Our intended target was tope over the high water slack. After  several drifts without bass Dan suggested we head out and drop anchor. The tide would be running quite hard but would soon ease ensuring that we capitalised on the maximum time for tope action.

I always feel a sense of anticipation as the boat settles at anchor and the engine is cut. A peaceful silence descends, just the gentle slurp of water against the boats hull and the occasional cry of a seagull.

Several manx shearwaters were circling gracefully above the water. I was unsure if they were shearwaters but a quick google as I write this confirmed my identification. I was fascinated to learn that the manx shearwater are long lived birds sometimes living beyond fifty years of age. A fifty year old bird has it is estimated flown over 600,000 miles on migration throughout its life.

         Looking up the Bristol Channel the dark towering cliffs of Great Hangman and Holdstone Down were capped with wisps of white mist. The sea was oily calm, thousands of jelly fish drifted past in the clear water. To the West weak sunshine struggled to break through a sky of grey.

         I prepared a mackerel flapper and sent it into the depths with 1lb 8oz of lead to combat the strong tide. With all our baits in place we chatted of our appreciation of the evening and the prospects ahead. A couple of dogfish rattled the rod tips and were brought to the surface often just hanging onto the baits letting go at the side of the boat.

                  Dan was first to hook into a hard fighting tope bringing a fish of perhaps twenty five pounds to the boat after a good tussle in the strong tide.

         Jonathon hooked a good fish that came off after a few seconds. I felt a sharp rap on my rod tip and paid out a couple of yards of line. I waited until the rod tip ripped over hard and tightened into a powerful fish that headed off down tide at a rate of knots ripping several yards of line from the reel. I leant back bending the rod, relishing the powerful force at the end of the line.

         After the initial powerful runs the fish started to succumb to constant pressure and I pumped a heavy weight to the surface. From time to time there came heavy lunges and I was forced to give a little line. As the fish neared the boat we peered into the depths to catch a glimpse of the sleek shark like creature.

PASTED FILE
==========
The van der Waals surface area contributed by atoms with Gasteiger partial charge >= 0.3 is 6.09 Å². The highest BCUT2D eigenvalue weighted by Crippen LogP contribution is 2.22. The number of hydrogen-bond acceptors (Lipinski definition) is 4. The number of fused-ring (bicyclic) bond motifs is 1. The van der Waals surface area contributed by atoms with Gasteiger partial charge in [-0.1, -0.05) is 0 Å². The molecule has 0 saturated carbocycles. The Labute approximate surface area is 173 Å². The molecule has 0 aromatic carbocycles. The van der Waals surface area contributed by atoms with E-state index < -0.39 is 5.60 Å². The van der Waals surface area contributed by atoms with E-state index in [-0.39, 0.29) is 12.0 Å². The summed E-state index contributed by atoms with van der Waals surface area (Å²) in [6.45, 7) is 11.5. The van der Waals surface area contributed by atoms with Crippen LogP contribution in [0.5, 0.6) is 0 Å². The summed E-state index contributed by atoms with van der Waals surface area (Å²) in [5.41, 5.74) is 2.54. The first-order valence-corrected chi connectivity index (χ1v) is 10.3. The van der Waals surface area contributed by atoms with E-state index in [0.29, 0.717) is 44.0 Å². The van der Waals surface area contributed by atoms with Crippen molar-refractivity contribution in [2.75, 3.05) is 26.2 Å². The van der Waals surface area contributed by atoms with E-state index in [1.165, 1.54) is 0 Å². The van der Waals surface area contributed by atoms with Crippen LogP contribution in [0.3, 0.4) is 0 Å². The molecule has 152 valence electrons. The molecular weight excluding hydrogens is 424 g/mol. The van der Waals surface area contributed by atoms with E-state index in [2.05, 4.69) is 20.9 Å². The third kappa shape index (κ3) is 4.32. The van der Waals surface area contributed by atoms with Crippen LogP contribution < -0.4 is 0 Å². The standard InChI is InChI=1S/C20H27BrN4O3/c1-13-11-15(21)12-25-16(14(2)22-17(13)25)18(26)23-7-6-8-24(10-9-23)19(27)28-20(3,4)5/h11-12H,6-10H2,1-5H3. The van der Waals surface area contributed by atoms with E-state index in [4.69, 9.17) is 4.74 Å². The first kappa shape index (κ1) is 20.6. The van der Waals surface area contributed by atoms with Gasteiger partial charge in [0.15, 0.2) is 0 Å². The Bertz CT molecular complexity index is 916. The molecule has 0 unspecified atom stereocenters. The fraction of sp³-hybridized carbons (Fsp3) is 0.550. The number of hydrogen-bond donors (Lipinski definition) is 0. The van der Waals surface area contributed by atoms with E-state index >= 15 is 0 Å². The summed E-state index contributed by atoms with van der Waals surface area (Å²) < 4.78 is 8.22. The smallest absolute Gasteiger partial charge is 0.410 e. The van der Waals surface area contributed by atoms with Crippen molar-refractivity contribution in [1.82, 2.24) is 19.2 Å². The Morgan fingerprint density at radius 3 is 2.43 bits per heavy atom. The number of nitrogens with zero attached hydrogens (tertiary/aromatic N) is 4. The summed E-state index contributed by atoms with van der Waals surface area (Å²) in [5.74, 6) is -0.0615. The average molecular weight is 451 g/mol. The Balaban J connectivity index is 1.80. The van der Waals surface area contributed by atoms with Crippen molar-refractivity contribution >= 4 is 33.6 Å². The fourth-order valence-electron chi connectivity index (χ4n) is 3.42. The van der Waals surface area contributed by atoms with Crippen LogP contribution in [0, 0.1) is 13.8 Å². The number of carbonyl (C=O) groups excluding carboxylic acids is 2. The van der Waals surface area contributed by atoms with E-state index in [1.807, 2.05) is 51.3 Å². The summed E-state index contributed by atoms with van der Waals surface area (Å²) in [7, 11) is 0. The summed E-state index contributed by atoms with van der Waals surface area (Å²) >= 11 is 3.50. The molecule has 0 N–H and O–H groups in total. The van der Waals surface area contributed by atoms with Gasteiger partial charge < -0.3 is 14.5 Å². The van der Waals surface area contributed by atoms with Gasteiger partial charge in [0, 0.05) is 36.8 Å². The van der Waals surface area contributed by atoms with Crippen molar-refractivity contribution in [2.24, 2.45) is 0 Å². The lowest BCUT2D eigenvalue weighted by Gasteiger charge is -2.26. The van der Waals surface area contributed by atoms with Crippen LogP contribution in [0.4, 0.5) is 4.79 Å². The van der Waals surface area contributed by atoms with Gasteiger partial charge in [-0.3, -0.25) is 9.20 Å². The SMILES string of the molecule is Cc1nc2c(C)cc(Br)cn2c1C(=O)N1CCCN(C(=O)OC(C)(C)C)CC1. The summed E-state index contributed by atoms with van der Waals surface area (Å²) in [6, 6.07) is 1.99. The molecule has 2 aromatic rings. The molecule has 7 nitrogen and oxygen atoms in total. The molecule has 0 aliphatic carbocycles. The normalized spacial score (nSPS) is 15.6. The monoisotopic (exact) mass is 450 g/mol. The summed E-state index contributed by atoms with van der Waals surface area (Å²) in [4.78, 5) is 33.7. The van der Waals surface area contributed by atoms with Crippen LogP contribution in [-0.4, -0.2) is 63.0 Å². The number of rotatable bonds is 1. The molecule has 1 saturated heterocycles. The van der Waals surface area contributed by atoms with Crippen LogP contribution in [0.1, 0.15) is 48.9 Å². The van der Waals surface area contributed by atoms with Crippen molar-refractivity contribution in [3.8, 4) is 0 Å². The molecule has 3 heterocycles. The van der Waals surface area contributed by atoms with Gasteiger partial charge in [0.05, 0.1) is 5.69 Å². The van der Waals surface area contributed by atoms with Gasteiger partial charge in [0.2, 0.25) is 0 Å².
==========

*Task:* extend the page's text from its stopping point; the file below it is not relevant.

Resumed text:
The tope was a good fish and caused a few anxious moments as it thrashed at the surface demolishing Dan’s tailor in the process. Plan B of a large landing net eventually secured the prize.

         The fish was carefully weighed in Dan’s capacious weigh sling registering a weight of 36lb. After a quick photo the tope was returned and swam strongly away.

         The next couple of hours saw tope caught by all on board most around 25lb.  Several fish were also lost as hook holds gave way or in one case the braid was severed as the fish probably rolled in the line.

Jonathon Stanway holds a fine tope

Dave Welch with good tope

         Derek Steven’s was thrilled to catch his first tope and told me that he has fished all over the world but still relishes the beauty of the North Devon coast that is undoubtedly his home territory.

Derek Stevens is delighted with his first tope

         Weak sunshine broke through the grey sky illuminating the seascape. We chatted making plans for future fishing forays all keen to join with Dan on Predator 2. At present Dan is only doing a few trips for mates with a limited number of short range local charters. In the longer term Dan will expand his Chartering to compliment Ilfracombe’s fleet. Offering exciting options for both local and visiting anglers as Ilfracombe’s reputation as a recreational boat fishing destination grows.

Skipper of Predator 2 Dan Welch

         As the tidal flow increased and holding bottom became difficult Dan suggested it was time to head back to port. The boat bounced over the calm water seagulls following in the slipstream as always keen to savour any discarded bait.



South Molton Angling Club – Lyme Regis Boat Trip

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A quick report from SMAC Chairman Edward Rands  on the clubs trip to Lyme regis.
Jim Rickets picked up myself, Danny Boyles, Nick Stringer and Nick Jackson from Witheridge and off we went, we arrived at Lyme regis 1hr 15 minutes later and met up with Richard Power and then our skipper Shawn Trinder of “Jurassic boat trips
We were soon aboard and steaming to our first drift we had pollack, pouting and mackerel. Then sat at anchor on 3 different marks depending on the tide.
We had scad, poor cod, cuckoo wrasse, bream, a dogfish, a bull huss and conger, I had one estimated at 60lb+ on bream gear, size 2 hooks and 25lb line.